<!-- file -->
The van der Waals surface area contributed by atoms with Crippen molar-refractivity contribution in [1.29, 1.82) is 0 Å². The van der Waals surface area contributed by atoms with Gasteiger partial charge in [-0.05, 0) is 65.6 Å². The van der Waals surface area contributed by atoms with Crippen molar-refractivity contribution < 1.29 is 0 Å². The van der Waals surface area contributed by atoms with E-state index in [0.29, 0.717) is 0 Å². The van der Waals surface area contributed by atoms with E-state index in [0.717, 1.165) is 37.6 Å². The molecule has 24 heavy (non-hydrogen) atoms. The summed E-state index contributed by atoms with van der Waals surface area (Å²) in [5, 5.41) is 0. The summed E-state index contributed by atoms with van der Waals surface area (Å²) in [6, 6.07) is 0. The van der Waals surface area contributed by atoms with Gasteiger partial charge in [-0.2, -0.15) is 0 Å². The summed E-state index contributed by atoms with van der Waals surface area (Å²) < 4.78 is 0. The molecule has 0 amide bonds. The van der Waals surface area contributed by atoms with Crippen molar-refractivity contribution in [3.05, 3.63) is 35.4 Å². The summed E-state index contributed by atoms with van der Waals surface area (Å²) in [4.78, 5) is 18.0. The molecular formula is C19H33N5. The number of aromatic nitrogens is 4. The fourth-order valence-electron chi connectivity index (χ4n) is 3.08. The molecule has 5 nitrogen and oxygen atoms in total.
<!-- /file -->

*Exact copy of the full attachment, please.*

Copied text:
The van der Waals surface area contributed by atoms with Crippen molar-refractivity contribution in [1.29, 1.82) is 0 Å². The van der Waals surface area contributed by atoms with Gasteiger partial charge in [-0.05, 0) is 65.6 Å². The van der Waals surface area contributed by atoms with Crippen molar-refractivity contribution < 1.29 is 0 Å². The van der Waals surface area contributed by atoms with E-state index in [0.29, 0.717) is 0 Å². The van der Waals surface area contributed by atoms with E-state index in [0.717, 1.165) is 37.6 Å². The molecule has 24 heavy (non-hydrogen) atoms. The summed E-state index contributed by atoms with van der Waals surface area (Å²) in [5, 5.41) is 0. The summed E-state index contributed by atoms with van der Waals surface area (Å²) in [6, 6.07) is 0. The van der Waals surface area contributed by atoms with Gasteiger partial charge in [-0.2, -0.15) is 0 Å². The summed E-state index contributed by atoms with van der Waals surface area (Å²) < 4.78 is 0. The molecule has 0 amide bonds. The van der Waals surface area contributed by atoms with Crippen molar-refractivity contribution in [3.05, 3.63) is 35.4 Å². The summed E-state index contributed by atoms with van der Waals surface area (Å²) in [4.78, 5) is 18.0. The molecular formula is C19H33N5. The number of aromatic nitrogens is 4. The fourth-order valence-electron chi connectivity index (χ4n) is 3.08. The molecule has 5 nitrogen and oxygen atoms in total.